Hollande and Obama on Syria by Brittany Elena Morris

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Twelve hours ago BBC regarded French President Francois Hollande as “too hawkish” in an article on the destruction of chemical weapons in Syria. Publications such as the Washington Times agree, and the outlets also put President Obama in the same realm.


While mild joy has been shared across the globe at the diplomacy in the US-Russia deal to rid Syria of its chemical weapons, Hollande and Obama urge that pressures should remain the same.


Contrastingly, the citizenry of both France and the U.S. concur with the media’s interpretation of the leaders’ stances: they are too disposed to a militant solution.


What’s interesting about the two leaders political leanings is they’re both considered to be socialist in some regard (Hollande obviously more so). And although socialism is by definition an economic system, it adheres to the notion that “policy should arise from the people, that [their] Labour Movement is a movement of free working men, linked together for the common cause, and that the politicians must carry out the will of the people they represent,” R.H.S. Crossman and Honorary Kenneth Younger said in Socialist Foreign Policy. (Essentially, policy is a derivative of the economic schema. Therefore policy should be a direct reflection of the peoples’ desires.)


It’s plausible to assume presidents Hollande and Obama have strayed from their political mores. More importantly, they disregard the obvious distaste their countries have for a military solution in Syria. Why?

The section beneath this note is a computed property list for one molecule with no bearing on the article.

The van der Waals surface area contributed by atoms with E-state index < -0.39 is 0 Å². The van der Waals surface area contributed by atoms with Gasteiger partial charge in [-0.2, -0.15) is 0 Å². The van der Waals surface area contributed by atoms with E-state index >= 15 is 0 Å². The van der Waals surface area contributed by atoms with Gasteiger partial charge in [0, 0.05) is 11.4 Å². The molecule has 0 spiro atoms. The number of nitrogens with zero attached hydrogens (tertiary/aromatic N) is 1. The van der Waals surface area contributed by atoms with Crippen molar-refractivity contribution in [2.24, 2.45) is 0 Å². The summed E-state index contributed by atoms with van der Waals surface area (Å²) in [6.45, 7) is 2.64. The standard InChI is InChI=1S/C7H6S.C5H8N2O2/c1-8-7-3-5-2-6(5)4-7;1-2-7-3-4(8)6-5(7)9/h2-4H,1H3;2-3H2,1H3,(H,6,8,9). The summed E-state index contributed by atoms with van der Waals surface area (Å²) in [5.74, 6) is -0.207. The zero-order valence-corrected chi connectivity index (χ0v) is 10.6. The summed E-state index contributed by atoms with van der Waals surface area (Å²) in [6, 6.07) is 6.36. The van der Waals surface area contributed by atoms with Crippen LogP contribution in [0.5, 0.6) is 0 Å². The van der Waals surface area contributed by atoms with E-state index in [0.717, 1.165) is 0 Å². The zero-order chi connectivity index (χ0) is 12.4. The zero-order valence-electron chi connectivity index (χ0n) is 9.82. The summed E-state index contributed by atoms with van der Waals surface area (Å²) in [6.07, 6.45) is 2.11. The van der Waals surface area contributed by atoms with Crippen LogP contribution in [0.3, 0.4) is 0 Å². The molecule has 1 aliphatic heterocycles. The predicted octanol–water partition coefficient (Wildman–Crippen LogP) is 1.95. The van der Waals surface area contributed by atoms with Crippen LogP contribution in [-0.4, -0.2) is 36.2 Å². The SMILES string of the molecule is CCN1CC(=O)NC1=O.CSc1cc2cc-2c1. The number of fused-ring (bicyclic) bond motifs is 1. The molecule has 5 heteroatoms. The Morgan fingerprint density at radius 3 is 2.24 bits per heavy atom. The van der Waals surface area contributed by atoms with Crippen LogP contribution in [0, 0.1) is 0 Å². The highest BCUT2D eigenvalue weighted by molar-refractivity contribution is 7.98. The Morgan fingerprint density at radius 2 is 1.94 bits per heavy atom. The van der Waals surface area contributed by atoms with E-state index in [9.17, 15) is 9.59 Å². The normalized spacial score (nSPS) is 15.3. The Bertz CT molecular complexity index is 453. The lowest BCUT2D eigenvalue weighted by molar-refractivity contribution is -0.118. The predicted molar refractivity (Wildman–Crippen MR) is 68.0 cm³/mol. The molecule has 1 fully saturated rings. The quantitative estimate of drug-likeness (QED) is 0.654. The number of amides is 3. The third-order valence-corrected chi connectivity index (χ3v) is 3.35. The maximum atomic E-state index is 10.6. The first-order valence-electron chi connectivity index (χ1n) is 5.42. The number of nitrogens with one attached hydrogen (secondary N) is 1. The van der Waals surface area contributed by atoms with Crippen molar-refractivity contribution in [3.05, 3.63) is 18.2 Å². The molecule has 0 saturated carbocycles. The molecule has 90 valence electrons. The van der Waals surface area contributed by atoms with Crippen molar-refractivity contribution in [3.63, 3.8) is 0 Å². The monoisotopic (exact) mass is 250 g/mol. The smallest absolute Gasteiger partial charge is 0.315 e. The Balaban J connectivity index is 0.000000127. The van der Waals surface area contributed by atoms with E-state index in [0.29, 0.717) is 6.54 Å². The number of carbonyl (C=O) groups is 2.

In short, the answer – partly so – is Iran. While a media blitz followed the deliberations in the U.S. Congress after Obama initially suggested involvement, and European presses juxtaposed British Prime Minister David Cameron’s reactions to Hollande’s, Iran’s limelight was dimmed. Iran is an embarrassing menace for the U.S. and European Union and the situation in Syria is the two leader’s opportunity to have an ironclad hold on a fraction of the discord in the region. For a short while, the ever-present threat and debate on nuclear warfare has been sidestepped, making way for chemical weaponry instead.


Ironically, Hollande proposes that sanctions and other means be considered to impede Syria from using the chemical weapons – a method remotely effective when used on Iran.


The two leaders agree the deal is a stepping-stone, but no less than President Bashar al-Assad’s removal from power is acceptable, the BBC said.

Clearly the Syrian conflict is far from resolved – and whether Hollande and Obama lend their ear to the people versus their current stance will largely determine the direction the civil war (and possibly, the climate on nuclear warfare in the future).